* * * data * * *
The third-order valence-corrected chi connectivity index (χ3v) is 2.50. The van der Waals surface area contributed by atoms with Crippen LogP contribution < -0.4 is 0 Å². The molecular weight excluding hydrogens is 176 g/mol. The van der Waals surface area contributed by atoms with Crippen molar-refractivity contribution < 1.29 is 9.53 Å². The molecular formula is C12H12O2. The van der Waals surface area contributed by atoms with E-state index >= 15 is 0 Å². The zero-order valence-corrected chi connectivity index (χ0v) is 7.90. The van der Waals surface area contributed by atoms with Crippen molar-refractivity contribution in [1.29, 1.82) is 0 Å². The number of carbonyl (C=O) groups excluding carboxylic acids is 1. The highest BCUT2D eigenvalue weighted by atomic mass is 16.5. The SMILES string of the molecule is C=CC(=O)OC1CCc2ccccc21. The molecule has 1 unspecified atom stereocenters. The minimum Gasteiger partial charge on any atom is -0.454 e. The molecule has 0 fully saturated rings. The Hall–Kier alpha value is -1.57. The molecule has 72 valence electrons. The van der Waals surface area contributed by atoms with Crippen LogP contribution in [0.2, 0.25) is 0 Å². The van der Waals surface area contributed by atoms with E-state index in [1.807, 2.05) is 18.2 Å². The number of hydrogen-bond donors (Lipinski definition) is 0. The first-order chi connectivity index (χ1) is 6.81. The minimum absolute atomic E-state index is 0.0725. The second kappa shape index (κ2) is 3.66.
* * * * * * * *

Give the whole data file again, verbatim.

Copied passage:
The third-order valence-corrected chi connectivity index (χ3v) is 2.50. The van der Waals surface area contributed by atoms with Crippen LogP contribution < -0.4 is 0 Å². The molecular weight excluding hydrogens is 176 g/mol. The van der Waals surface area contributed by atoms with Crippen molar-refractivity contribution < 1.29 is 9.53 Å². The molecular formula is C12H12O2. The van der Waals surface area contributed by atoms with E-state index >= 15 is 0 Å². The zero-order valence-corrected chi connectivity index (χ0v) is 7.90. The van der Waals surface area contributed by atoms with Crippen molar-refractivity contribution in [1.29, 1.82) is 0 Å². The number of carbonyl (C=O) groups excluding carboxylic acids is 1. The highest BCUT2D eigenvalue weighted by atomic mass is 16.5. The SMILES string of the molecule is C=CC(=O)OC1CCc2ccccc21. The molecule has 1 unspecified atom stereocenters. The minimum Gasteiger partial charge on any atom is -0.454 e. The molecule has 0 fully saturated rings. The Hall–Kier alpha value is -1.57. The molecule has 72 valence electrons. The van der Waals surface area contributed by atoms with Crippen LogP contribution in [0.2, 0.25) is 0 Å². The van der Waals surface area contributed by atoms with E-state index in [1.807, 2.05) is 18.2 Å². The number of hydrogen-bond donors (Lipinski definition) is 0. The first-order chi connectivity index (χ1) is 6.81. The minimum absolute atomic E-state index is 0.0725. The second kappa shape index (κ2) is 3.66.